Summer Only Heated Up Anti-Obama Sentiment

     WASHINGTON (CN) – After a five-week vacation, House Republicans resumed airing their various grievances against the Obama administration at a hearing Thursday.
     Topics up for target practice included the president’s immigration amnesty program, recession appointments, health care reform and the botched Fast and Furious program, all of which Republicans cited as an abusive of executive power.
     Democrats shrugged off the fervor with which Republicans spoke, dismissing the hearing as political posturing during the home stretch of the electoral season.
     “We essentially have six legislative days before we go into long recess, and yet we are wasting time talking about the administration’s alleged abuse of power when we could be discussing other pressing issues,” Rep. Judy Chu, D-Calif., said. “And in fact many issues we’ve discussed thus far have already been discussed in previous hearings throughout the year. As I see it, this hearing has nothing to do with the abuse of power; it’s simply a hearing rehashing political disagreements.”
     The tone of the hearing matched its title, “The Obama Administration’s Abuse of Power” – a sentiment that did not go unnoticed by House Democrats.
     “Mr. Chairman, we’ve had a respectful relationship with the way you’ve chaired this committee, but I must observe that the title for today’s hearing is unnecessarily open-ended and provocative,” said Rep. John Conyers, D-Mich., who moved to strike the title from the record.
     His motion was ignored as the Republicans came out swinging.
     “This committee has held hearings on many of the ways in which the Obama administration has abused its power, ignored its duties, evaded responsibility and overstepped the Constitution’s limits on the president,” Rep. Lamar Smith, R-Texas, said. “Today’s hearing will look at the pattern of ignoring constitutional limits created by all of these abuses.”
     The committee heard testimony from four witnesses, including Sen. Mike Lee, R-Utah, who echoed concern that Obama circumvented Congress by ordering amnesty for certain illegal immigrants using guidelines derived from the Dream Act, which died in the Senate. Lee also said that provisions of the Patient Protection and Affordable Care Act chills the rights of free speech and religious association by forcing Catholic institutions to dole out contraception medications.
     Conyers and fellow Democrat Bobby Scott both spoke of the civil rights movement of the 1960s, citing an executive order made by President Lyndon Johnson barring segregated hospitals from taking Medicare funds.
     Scott, a representative from Virginia, asked Lori Windham, senior counsel of the Becket Fund for Religious Liberty and witness at the hearing, whether President Johnson had exceeded his executive authority.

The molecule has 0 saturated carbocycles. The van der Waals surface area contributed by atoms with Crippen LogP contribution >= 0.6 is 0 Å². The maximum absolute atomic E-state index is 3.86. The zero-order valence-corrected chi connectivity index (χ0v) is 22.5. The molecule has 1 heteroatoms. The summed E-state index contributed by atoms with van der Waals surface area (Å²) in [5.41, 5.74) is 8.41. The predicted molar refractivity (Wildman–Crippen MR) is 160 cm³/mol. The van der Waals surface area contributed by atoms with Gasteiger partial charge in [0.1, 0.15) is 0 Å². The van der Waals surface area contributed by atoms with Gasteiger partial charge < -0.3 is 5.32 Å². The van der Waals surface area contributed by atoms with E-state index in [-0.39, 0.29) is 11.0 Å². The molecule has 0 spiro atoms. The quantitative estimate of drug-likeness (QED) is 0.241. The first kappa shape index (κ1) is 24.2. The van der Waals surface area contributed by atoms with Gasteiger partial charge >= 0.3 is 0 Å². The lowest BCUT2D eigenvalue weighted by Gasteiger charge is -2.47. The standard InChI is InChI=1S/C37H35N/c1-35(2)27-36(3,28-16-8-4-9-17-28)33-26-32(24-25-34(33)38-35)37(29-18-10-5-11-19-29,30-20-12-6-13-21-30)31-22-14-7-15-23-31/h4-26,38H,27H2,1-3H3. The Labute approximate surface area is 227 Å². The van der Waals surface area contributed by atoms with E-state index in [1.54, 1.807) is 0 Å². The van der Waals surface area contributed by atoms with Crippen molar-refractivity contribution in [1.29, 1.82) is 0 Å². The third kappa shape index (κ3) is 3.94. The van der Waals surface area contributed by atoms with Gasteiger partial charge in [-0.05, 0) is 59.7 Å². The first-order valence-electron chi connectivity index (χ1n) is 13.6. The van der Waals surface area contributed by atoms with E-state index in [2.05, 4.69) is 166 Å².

Windham, a Harvard Law graduate, testified that the Obama administration “has stubbornly refused to create an exception that would protect thousands of religious organizations and individuals who cannot follow both the [Affordable Care Act] mandate and their faith.”
     “I’m not familiar with what law was being discussed there or what was relied upon,” Windham said in answer to Scott.
     Rep. Mel Watt, D-N.C., also cited previous administrations.
     “It seems to me that while this is an important, academic hearing which deserves some review, there’s precedent for virtually everything all over the board,” Watt said. “If there has been an abuse of power, it seems to me it’s been a bipartisan abuse of power by presidents throughout the history of the country. If this president has abused it, then other presidents have abused it in a number of respects.
     Just as Democrats shrugged off the multitude of claims made against the administration, Republican’s shrugged off other issues raised by Democrats throughout the hearing.
     In his rebuttal to Chairman Smith’s opening statement, Conyers, the ranking Democrat on the committee, cited the problems associated with discriminatory voter-identification laws, immigration reform, the country’s troubling incarceration rates, and a rise in gun violence and weapons trafficking. Conyers called on committee members to “put aside the partisan rhetoric” and work to resolve such issues.
     Rep. Elton Gallegly, R-Calif., pulled away from questioning the witnesses for a few minutes to debate Conyers on voter fraud, which he called “the greatest threat to our democracy.”
     University of North Carolina constitutional law professor Michael Gerhardt and Baker Hostetler partner Lee Casey also testified. Gerhardt was the only witness who did not believe that the president has abused his power.
     Watt, the Democratic congressman from North Carolina, also discussed recess appointments and the war operation in Libya last year.
     Republicans say Obama improperly circumvented the Senate’s ability to confirm appointments by submitting candidates for administrative offices during an informal Senate session, and members of Congress filed a bipartisan lawsuit over the Libyan assault.
     But Watt said such issues have plagued all presidents, Republican and Democrat.
     “I’m troubled more by people applying one standard to this president and a different standard when a Republican president is in power,” Watt said. “I hope that we kick out the stool from under this hearing that is labeled partisanship, and at least try to apply the same standard, whether we’re talking about abuse of power by a Democratic president or abuse of power by a Republican president. Because from my view either all of them have been on the edge or over the edge.”
     Several representatives from both parties arrived late to the hearing or left early, citing the hectic schedule of committee mark-ups and hearings sandwiched between summer vacation and the coming extended recess.

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